Frailty tied to higher risk for suicide attempts in older veterans
Frailty is associated with an increased risk for suicide attempts among older veterans, according to a study published online Feb. 22 in JAMA Psychiatry.
Randall L. Kuffel, from San Francisco VA Health Care System in California, and colleagues assessed whether frailty is a factor associated with the risk for suicide attempts. The analysis included 2.8 million U.S. veterans (aged 65 years and older) who received care at Department of Veterans Affairs (VA) medical centers (from Oct. 1, 2011, to Sept. 30, 2013).
The researchers found that 8,955 participants (0.3 percent) attempted suicide during the six-year study period. The risk for suicide attempt was uniformly higher among patients with any level of frailty (prefrailty: adjusted hazard ratio [aHR], 1.34; mild frailty: aHR, 1.44; moderate frailty: aHR, 1.48; severe frailty: aHR, 1.42) compared with patients without frailty. A greater risk for lethal suicide attempt was seen for lower levels of frailty (aHR, 1.20 for prefrail veterans). There were also independent associations observed between an increased risk for suicide attempt for veterans and bipolar disorder (aHR, 2.69), depression (aHR, 1.78), anxiety (aHR, 1.36), chronic pain (aHR, 1.22), use of durable medical equipment (aHR, 1.14), and lung disease (aHR, 1.11).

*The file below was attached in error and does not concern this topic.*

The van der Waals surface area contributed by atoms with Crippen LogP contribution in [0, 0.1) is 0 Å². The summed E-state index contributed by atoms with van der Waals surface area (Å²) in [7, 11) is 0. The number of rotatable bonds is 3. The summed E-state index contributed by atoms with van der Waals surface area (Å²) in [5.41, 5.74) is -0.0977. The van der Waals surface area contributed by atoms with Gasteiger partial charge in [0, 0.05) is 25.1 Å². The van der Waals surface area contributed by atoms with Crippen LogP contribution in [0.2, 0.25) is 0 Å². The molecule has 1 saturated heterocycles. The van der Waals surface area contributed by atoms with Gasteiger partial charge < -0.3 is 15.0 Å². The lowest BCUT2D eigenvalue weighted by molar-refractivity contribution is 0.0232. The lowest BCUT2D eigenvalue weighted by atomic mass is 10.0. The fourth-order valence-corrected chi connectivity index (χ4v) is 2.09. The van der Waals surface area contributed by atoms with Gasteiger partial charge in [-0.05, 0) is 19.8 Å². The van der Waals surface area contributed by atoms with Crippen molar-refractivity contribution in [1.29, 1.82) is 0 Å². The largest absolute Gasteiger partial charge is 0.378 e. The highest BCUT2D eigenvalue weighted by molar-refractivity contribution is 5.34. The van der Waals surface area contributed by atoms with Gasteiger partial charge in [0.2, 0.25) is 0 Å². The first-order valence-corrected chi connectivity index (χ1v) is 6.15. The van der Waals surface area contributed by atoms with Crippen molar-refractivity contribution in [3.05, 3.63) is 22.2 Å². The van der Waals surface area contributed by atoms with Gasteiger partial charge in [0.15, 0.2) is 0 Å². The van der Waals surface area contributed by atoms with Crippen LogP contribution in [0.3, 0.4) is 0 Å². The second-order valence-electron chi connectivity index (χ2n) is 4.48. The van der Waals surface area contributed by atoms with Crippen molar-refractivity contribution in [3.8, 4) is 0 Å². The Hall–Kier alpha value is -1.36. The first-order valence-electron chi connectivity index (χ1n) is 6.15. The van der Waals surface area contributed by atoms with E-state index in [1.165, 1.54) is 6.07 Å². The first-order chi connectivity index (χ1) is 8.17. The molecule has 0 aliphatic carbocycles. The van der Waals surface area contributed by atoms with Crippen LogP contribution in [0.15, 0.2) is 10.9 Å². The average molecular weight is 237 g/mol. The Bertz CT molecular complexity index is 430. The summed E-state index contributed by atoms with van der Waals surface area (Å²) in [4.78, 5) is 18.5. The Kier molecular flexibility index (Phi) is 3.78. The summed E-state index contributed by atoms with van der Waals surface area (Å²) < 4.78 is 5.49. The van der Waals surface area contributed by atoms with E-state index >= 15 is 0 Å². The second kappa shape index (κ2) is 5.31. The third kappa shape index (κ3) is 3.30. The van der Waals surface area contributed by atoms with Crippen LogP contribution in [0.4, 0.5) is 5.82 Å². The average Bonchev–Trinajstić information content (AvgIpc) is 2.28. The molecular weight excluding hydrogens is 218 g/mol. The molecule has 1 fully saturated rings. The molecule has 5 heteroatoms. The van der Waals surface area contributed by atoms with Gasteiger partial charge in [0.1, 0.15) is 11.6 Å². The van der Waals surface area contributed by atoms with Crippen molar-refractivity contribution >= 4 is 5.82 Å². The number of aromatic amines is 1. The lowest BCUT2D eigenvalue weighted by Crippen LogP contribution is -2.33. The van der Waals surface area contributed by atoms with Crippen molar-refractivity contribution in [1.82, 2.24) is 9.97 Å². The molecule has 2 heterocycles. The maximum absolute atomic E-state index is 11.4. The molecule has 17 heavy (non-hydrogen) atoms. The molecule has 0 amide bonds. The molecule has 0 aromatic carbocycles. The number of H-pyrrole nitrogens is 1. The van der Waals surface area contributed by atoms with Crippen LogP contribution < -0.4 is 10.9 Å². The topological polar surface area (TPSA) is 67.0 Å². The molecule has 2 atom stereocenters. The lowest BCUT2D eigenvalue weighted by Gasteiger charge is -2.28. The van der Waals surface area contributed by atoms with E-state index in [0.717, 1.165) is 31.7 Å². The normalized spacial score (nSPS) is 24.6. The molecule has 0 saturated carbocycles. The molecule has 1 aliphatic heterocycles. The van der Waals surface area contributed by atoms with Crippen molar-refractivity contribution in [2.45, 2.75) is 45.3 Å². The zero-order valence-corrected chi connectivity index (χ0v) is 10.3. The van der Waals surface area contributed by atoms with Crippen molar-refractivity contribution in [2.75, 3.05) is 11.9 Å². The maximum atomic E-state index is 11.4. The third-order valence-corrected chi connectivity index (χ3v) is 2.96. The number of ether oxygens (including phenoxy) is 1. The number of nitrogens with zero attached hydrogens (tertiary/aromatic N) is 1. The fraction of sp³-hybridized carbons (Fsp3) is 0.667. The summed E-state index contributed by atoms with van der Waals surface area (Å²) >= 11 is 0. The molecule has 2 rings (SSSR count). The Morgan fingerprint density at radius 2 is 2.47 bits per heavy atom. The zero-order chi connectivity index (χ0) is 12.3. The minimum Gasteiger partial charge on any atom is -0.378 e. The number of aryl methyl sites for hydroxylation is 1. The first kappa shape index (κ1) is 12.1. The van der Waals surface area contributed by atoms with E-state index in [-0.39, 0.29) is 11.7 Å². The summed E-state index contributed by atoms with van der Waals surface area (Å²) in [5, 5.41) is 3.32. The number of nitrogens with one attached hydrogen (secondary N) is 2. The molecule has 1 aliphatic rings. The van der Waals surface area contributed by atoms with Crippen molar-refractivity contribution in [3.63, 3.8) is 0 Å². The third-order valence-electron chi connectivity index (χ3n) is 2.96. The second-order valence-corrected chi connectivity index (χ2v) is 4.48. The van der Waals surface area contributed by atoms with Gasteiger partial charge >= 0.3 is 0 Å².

“Screening and involvement of supportive services across the spectrum of frailty appear to be needed to help reduce risk of suicide attempts,” the authors write.
Randall L. Kuffel et al, Association of Frailty With Risk of Suicide Attempt in a National Cohort of US Veterans Aged 65 Years or Older, JAMA Psychiatry (2023). DOI: 10.1001/jamapsychiatry.2022.5144
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